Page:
Professional Document Translation Services There’s a reason why top global companies turn to Acclaro for document translation. Our process includes a dedicated project manager, specialized translators, and in-depth research to give you accurate document translation in any industry. No matter what message you want to get across, we adapt mission-critical documents to support your global business goals. Document Translation in Your Voice Adapting documents for the international market requires more than simply translating text from one language to another. We work with you to develop pre-approved style guides and glossaries that bring consistent language and brand positioning to all your marketing materials, corporate communications, technical documentation, and more. Any Document We translate all types of business documents across departments. Supported Document Formats We directly support almost any standard document type. No need to cut and paste or mark up what to translate – just send us the native file and let us do the rest. Translation Management Platform Request, manage, track, and view the progress of your translations with Acclaro's translation management platform. It’s easy to use and navigate, and provides enterprises with a portal they can share with internal teams for requesting translations and checking the status of translation projects. Anytime, anywhere access to your translations includes: Easy Content Transfers: Drag and drop secure file uploads Integration with popular cloud platforms such as Box, Dropbox, Zendesk, Marketo and Hubspot for convenient content management Connectors to leading CMSs such as WordPress and Drupal, Craft CMS and Adobe Experience Manager RESTful API for custom system integration
TransBox: One Hour Translation developed TransBox to help businesses who frequently communicate with foreign language speakers over email. This unique system helps bridge the language gap between the email sender and reader. A client can email you in one language, and you will respond in your native language after having the original email translated by a human translator. The whole process takes only a few hours for a short email exchange.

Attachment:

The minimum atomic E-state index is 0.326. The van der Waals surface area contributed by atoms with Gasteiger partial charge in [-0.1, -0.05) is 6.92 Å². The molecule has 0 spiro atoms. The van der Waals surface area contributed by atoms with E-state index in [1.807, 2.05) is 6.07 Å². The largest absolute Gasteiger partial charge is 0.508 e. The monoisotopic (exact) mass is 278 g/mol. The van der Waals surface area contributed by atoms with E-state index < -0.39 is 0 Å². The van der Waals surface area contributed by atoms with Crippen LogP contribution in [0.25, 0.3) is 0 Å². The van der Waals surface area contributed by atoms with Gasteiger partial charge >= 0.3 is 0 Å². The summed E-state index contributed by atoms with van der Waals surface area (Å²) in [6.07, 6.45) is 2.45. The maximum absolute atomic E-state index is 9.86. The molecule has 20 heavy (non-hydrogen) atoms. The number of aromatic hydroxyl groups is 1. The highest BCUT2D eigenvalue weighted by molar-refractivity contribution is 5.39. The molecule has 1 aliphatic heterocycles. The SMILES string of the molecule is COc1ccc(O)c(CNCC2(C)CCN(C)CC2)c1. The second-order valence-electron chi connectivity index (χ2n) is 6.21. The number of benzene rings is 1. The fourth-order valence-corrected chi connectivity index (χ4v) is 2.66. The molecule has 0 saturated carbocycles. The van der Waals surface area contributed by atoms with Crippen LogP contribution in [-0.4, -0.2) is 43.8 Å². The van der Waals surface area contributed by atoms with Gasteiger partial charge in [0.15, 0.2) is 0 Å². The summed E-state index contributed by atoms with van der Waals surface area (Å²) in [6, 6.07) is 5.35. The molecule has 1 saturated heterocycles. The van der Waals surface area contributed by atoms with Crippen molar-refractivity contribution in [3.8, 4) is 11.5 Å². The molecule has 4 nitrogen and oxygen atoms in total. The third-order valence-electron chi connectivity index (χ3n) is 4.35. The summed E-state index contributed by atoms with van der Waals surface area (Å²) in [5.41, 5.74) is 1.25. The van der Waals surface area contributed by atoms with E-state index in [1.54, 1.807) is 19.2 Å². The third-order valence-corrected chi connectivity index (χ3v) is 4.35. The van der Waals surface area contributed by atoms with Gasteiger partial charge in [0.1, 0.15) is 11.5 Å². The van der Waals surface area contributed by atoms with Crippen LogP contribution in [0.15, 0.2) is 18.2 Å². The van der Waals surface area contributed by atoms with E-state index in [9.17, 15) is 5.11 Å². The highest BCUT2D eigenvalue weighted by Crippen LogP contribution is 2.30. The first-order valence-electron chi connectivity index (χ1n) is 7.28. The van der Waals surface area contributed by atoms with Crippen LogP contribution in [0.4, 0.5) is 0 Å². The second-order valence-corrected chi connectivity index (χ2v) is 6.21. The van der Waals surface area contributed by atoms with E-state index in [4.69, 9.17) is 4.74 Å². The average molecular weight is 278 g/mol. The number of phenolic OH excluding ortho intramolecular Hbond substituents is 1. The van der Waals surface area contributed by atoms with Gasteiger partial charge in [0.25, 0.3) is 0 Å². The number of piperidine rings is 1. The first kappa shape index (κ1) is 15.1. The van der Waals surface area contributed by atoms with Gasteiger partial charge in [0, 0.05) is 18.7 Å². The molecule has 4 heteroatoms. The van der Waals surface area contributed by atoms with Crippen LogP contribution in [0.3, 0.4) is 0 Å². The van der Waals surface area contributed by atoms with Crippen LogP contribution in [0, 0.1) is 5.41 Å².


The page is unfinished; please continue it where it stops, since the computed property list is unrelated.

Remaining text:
ISO-9001:2008 certification: The International Organization for Standardization (ISO) certifies certain quality management procedures, and ISO-9001:2008 is the most updated version of this certification. It is not specific to translation or localization industries; however, it certifies that there are documented processes to the translation or localization service. It is an objective standard that ensures certain quality measures are being met by certified organizations.

As a translator that can recognize and convert spoken language, the Pulomi TT is a useful tool for any international traveler. This super-compact device slips into your pocket or purse so you can translate anywhere, anytime. Download the TT app, connect your phone to the device via Bluetooth and instantly translate between 52 different languages, including Japanese, German, Arabic, Hindi, and many more (it does require an Internet connection to work). The TT uses a high-fidelity microphone to record the foreign language and then speaks the translation back, in addition to sending a text transcription to your phone. This makes it a very helpful device for travelers, and particularly useful to those who are trying to learn another language. 
Join the tens of thousands of people making the wealth of information on the internet accessible to everyone. There are many opportunities to volunteer. Organizations, like TED Talks, Scientific American, Net in Nederlands, and Udacity are just a few. Others, such as the Captions Requested team ensure videos are accessible to the Deaf and Hard of Hearing.
It's important to keep in mind there’s no such thing as “real time translation” yet, despite what Google says. We’re still not quite there for the Star Trek-style Universal Translator that just speaks in your language while someone else is speaking. Right now it’s sentence (pause) by sentence (pause), give or take a few sentences. No translator is meant to tell your life story. Mostly it’s for asking for the bathroom. The ili does that, and a lot more. It's positioned as travel-centric, but I threw a lot of random phrases its way and it did pretty well. Maybe it can't translate random medical conditions, but just about anything a traveler would need should be covered.

Website translation: A great website translation will include localization to accurately communicate your intended message. JR Language Translation Services can help you translate one page of your website or they can translate your website in its entirety. They are even able to offer multilingual Search Engine Optimization (SEO) services to help your website’s rankings.